Now is the time to shop for those summer blooming bulbs like the Crocosmia or Monbretia. Often we as garden writers are guilty of writing about what is currently in bloom. In the case of summer blooming bulbs, this would mean you probably wouldn’t be able to buy them for several months afterward.
This plant is native to South Africa and is an old-time favorite in the southern United States. When I lived in an old house built in the late 1800s in Mississippi, this was one of the delights that popped up in several places. Despite its heirloom status, it is always showing up in bulb catalogues.
The foliage is sword-like with flowers borne on stems 15- to 24-inches long and bloom for a really long period of time. Typically, the flower stems branch and curve slightly, bearing two rows of buds. You can tell they are in the Iris family and have resemblances to both the gladiola and the Iris domestica, also called blackberry lily.
Its name comes from the Greek words “krokos” meaning saffron and “osme” meaning smell, referring to the saffron aroma the dried flowers give off when immersed in water. There are choices in reds, yellows and oranges and two-tones as well as actual species.
If you think you will have a devil of the time remembering this plant, keep that in mind and shop for the variety Lucifer known for its fiery red color. An old variety, Emily McKenzie, has orange flowers and a red throat. If you like bi-colored selections, look also for the orange and yellow Bressingham Beacon or the red and yellow Venus.
These plants are perfect for the tropical garden. I have had some Crocosmia intermingled with tall monkey grass, or liriope. But my favorite is to have them planted among banana trees. While the banana stalks or pseudostems are neat as accents, the added flowers of the Crocosmia make a unique display at the base. The dappled shade provided by the banana leaves seems ideal.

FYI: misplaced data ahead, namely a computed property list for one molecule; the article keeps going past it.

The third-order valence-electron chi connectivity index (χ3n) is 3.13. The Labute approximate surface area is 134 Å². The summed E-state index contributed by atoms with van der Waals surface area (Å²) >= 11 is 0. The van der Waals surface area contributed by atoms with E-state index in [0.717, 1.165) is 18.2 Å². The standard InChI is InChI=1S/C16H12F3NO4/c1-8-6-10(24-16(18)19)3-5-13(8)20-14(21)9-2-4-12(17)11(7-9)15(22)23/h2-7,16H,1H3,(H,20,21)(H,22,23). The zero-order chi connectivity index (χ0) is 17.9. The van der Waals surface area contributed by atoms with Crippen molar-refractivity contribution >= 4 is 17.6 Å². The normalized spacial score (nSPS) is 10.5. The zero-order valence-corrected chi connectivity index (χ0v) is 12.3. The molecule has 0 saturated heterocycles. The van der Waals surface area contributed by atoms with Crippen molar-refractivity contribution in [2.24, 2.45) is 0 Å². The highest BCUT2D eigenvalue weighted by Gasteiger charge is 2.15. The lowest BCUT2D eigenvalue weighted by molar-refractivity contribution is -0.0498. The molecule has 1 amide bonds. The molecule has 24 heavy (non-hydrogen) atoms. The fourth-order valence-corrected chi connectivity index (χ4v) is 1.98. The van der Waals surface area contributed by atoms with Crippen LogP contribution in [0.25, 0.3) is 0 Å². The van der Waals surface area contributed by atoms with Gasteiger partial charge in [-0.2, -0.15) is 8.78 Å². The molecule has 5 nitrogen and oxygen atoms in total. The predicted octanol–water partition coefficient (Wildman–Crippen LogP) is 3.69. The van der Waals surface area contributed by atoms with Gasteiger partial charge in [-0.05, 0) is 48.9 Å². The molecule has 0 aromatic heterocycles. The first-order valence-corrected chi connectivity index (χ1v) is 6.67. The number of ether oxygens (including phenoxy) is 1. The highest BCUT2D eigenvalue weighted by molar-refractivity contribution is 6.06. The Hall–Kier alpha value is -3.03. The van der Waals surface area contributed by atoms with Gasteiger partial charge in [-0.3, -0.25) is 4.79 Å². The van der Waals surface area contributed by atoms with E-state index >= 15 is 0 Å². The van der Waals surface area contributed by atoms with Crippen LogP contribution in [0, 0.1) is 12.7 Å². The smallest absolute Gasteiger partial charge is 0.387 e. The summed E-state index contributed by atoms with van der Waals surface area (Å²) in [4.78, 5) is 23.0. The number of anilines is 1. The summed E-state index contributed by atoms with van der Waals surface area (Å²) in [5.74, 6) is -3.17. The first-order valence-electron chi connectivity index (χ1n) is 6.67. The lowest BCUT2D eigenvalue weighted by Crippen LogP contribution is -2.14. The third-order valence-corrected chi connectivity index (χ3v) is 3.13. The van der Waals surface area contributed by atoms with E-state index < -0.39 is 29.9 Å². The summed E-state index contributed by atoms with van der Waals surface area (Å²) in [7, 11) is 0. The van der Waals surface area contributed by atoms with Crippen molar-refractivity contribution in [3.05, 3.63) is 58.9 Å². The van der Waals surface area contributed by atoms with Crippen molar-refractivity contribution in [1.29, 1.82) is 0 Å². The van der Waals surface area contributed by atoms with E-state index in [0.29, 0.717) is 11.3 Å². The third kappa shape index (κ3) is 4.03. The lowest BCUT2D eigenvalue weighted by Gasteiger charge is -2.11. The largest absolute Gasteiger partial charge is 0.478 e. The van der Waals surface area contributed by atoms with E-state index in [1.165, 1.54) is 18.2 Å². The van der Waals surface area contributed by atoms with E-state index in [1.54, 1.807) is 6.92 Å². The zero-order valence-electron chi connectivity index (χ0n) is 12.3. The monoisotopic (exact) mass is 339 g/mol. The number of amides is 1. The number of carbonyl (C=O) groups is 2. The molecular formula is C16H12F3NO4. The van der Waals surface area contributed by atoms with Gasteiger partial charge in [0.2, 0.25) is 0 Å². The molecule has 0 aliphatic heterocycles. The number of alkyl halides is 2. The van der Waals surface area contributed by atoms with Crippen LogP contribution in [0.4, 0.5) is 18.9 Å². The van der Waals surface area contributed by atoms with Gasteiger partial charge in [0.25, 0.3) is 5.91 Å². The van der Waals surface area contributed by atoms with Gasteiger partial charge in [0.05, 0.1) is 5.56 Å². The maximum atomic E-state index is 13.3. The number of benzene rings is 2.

One of the prettiest displays that I have seen took a lot of courage to try and the gardeners probably should be given some sort of award. The combination planting had orange and red Crocosmia combined with the bright blue of the Lily of the Nile. Here at the Coastal Georgia Botanical Garden we have them planted with white hydrangeas.
Most of my friends who grow Crocosmia think of it as a perennial, perfect for the cottage garden where it will be combined with daylilies or salvias. The yellow selections partner well with purple coneflowers and of course its relative the blackberry lily.
Crocosmias are also great as cut flowers used with grasses, zinnias or gingers. Condition them with warm 100-degree water before placing in the vase. Another oddity about this plant is that cut-flower marketers sell the Crocosmia not only as a cut flower but also sell it loaded with bright green seedpods that are very effective in the vase.
The Crocosmia is cold hardy from zones 6-10 and is best planted in the spring before the weather gets flaming hot. Be bold and plant a dozen in your drift or sweep.
It’s not always the new plant that makes the garden, but sometimes it’s new uses for old heirlooms. Try some Crocosmia this year and see if you agree.
Norman Winter is director of the Coastal Georgia Botanical Gardens at the Historic Bamboo Farm, University of Georgia Cooperative Extension, and author of “Tough-as-Nails Flowers for the South.”